Nowadays, numerous problems are known to be NP-hard, and hence unlikely to admit worst-case efficient algorithms. Fortunately, the field of Parameterized Complexity (PC) shows that the nutshell of hardness often lies in particular properties (called parameters) of the instances. Here, we answer the fundamental question: What makes an NP-hard problem hard? Specifically, how do different parameters of an NP-hard problem relate to its inherent difficulty? Based on this knowledge, we design efficient algorithms for wide-classes of instances of NP-hard problems.
At the heart of PC lies the study of path (or cycle) problems. The inception of PC was inspired by the Graph Minors Theory, where the resolution of DISJOINT PATHS is a cornerstone. Moreover, the study of k-PATH has led to a large number of major breakthroughs in PC over the past three decades. Still, (i) fundamental questions concerning path problems have remained unanswered, and (ii) close to nothing is known about the relations between the different techniques to solve path problems.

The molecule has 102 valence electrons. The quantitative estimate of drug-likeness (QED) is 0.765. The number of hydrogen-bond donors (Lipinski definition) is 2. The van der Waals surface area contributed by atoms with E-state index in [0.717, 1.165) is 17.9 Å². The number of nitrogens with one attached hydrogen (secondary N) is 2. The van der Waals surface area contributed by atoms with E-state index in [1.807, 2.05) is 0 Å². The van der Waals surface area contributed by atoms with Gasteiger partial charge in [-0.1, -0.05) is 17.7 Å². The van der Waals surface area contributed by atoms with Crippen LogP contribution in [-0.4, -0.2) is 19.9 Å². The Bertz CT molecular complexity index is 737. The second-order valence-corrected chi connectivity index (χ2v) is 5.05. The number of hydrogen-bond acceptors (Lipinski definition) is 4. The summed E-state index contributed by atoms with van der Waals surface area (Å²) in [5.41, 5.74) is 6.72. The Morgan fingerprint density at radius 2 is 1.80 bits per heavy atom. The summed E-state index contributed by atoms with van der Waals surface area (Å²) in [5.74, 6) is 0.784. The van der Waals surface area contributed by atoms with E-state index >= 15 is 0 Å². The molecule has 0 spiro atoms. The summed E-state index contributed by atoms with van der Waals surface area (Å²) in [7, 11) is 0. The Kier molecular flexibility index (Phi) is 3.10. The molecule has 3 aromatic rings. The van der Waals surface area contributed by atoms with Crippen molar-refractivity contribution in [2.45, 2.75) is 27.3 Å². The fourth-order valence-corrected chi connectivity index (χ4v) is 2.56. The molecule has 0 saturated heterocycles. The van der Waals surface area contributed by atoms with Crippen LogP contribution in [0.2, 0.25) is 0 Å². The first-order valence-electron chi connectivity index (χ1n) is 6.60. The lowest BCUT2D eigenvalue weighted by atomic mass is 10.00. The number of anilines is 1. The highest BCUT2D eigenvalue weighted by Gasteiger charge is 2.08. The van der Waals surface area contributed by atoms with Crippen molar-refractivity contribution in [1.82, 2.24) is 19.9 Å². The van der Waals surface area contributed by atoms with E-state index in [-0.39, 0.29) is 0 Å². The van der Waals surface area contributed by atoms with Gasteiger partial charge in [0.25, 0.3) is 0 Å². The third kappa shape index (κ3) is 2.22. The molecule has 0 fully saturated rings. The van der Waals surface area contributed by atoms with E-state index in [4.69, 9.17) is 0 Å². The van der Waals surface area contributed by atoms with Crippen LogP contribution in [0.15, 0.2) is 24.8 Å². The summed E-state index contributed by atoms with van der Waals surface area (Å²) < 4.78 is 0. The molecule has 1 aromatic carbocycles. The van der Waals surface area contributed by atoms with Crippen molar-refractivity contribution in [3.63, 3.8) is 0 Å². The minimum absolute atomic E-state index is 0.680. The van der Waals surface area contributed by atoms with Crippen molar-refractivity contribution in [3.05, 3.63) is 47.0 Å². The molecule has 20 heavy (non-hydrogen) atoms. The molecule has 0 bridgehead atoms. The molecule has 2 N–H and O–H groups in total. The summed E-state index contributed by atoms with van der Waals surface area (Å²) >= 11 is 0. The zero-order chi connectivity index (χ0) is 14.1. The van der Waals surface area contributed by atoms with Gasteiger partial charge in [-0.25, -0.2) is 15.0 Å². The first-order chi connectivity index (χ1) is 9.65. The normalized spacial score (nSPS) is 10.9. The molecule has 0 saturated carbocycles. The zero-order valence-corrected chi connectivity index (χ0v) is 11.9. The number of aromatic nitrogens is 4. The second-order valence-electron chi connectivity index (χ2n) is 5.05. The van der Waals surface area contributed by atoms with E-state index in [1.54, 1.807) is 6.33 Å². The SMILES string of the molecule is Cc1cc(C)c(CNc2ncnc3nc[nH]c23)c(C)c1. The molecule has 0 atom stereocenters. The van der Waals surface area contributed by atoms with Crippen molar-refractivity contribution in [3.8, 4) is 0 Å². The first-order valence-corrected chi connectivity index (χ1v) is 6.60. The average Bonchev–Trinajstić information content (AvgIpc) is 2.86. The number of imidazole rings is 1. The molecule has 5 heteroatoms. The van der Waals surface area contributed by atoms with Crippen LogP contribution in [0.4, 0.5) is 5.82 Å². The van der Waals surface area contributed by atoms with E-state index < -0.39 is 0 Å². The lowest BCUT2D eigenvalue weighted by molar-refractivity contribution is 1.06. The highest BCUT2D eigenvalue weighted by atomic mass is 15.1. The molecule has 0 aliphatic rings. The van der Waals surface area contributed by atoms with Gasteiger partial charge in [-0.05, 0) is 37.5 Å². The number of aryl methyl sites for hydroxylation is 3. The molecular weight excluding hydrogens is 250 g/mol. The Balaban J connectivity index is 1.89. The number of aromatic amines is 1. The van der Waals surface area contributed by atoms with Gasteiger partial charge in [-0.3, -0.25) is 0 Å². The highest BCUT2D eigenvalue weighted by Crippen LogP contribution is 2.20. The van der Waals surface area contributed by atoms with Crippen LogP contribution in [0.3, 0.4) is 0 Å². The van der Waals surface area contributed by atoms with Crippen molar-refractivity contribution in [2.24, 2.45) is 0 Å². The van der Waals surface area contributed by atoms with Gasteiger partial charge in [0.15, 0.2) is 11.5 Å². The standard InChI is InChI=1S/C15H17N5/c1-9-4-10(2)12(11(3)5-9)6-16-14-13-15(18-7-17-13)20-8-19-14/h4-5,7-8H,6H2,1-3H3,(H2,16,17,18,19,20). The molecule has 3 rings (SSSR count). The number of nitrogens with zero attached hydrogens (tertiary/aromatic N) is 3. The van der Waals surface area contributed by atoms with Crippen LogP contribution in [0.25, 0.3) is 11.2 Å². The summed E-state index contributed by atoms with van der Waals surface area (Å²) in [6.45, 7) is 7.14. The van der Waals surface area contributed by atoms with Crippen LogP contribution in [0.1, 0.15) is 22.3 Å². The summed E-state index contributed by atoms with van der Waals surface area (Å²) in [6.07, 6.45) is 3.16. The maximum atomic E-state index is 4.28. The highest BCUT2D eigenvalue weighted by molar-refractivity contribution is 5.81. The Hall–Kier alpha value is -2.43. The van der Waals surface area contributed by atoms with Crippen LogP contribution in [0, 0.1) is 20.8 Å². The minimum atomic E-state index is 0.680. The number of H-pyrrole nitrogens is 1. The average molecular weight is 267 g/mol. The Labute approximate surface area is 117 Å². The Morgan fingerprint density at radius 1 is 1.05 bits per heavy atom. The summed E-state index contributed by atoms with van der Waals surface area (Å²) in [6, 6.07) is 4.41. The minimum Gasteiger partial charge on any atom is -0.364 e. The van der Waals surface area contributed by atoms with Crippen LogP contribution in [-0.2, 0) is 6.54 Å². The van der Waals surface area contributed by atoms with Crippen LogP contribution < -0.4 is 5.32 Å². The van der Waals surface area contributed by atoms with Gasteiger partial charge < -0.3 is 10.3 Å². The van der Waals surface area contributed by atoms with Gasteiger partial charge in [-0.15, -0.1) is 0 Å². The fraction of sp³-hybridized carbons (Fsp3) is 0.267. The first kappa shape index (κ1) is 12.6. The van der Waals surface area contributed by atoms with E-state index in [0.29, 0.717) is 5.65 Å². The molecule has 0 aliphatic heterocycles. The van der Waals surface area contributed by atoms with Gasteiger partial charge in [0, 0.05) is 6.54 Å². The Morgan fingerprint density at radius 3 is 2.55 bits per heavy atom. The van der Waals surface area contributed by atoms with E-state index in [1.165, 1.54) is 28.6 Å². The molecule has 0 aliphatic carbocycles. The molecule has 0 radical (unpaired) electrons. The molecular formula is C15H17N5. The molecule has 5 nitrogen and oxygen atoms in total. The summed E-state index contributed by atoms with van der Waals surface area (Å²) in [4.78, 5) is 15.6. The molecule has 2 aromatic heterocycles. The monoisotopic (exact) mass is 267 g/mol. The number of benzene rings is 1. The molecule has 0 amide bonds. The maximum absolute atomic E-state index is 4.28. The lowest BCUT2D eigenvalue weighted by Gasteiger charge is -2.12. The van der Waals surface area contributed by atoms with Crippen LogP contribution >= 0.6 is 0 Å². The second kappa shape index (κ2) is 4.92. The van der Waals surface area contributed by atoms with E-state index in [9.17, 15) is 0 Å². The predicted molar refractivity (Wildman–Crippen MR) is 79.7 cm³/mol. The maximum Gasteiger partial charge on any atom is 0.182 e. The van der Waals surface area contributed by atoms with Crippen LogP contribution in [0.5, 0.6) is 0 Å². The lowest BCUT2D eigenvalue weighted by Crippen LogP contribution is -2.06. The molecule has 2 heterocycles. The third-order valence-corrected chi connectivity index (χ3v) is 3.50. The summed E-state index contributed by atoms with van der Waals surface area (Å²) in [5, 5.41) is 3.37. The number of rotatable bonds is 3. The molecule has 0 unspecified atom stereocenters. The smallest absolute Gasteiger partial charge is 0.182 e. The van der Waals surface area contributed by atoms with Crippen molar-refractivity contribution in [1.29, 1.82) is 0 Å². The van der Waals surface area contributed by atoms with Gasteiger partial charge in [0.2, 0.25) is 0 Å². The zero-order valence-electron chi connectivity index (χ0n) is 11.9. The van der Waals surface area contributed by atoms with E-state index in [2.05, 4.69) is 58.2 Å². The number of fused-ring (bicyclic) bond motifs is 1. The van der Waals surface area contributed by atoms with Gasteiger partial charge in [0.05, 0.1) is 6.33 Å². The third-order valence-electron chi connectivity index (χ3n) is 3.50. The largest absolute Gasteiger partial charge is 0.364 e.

The overarching goal of this proposal is to build a unified, deep theory to analyze parameterized path problems.
As known techniques to solve path problems rely, individually, on Graph Minors Theory, Extremal Combinatorics, Matroid Theory, Exterior Algebra, and more, I will draw new deep connections between these fields (towards unification).
Based on the new theory, I believe that I will be able to answer decades-old questions in PC, which will revolutionize the power of this field. This includes the establishment of an Efficient Graph Minors Theory, an optimality program for color-coding-amenable problems, and a machinery to refute the existence of polynomial Turing kernels. Answers to these questions will substantially reshape the future of the design of parameterized algorithms, graph algorithms, and preprocessing procedures. Additionally, they will have high impact applications in practice.
Fields of science
- HORIZON.1.1 - European Research Council (ERC) Main Programme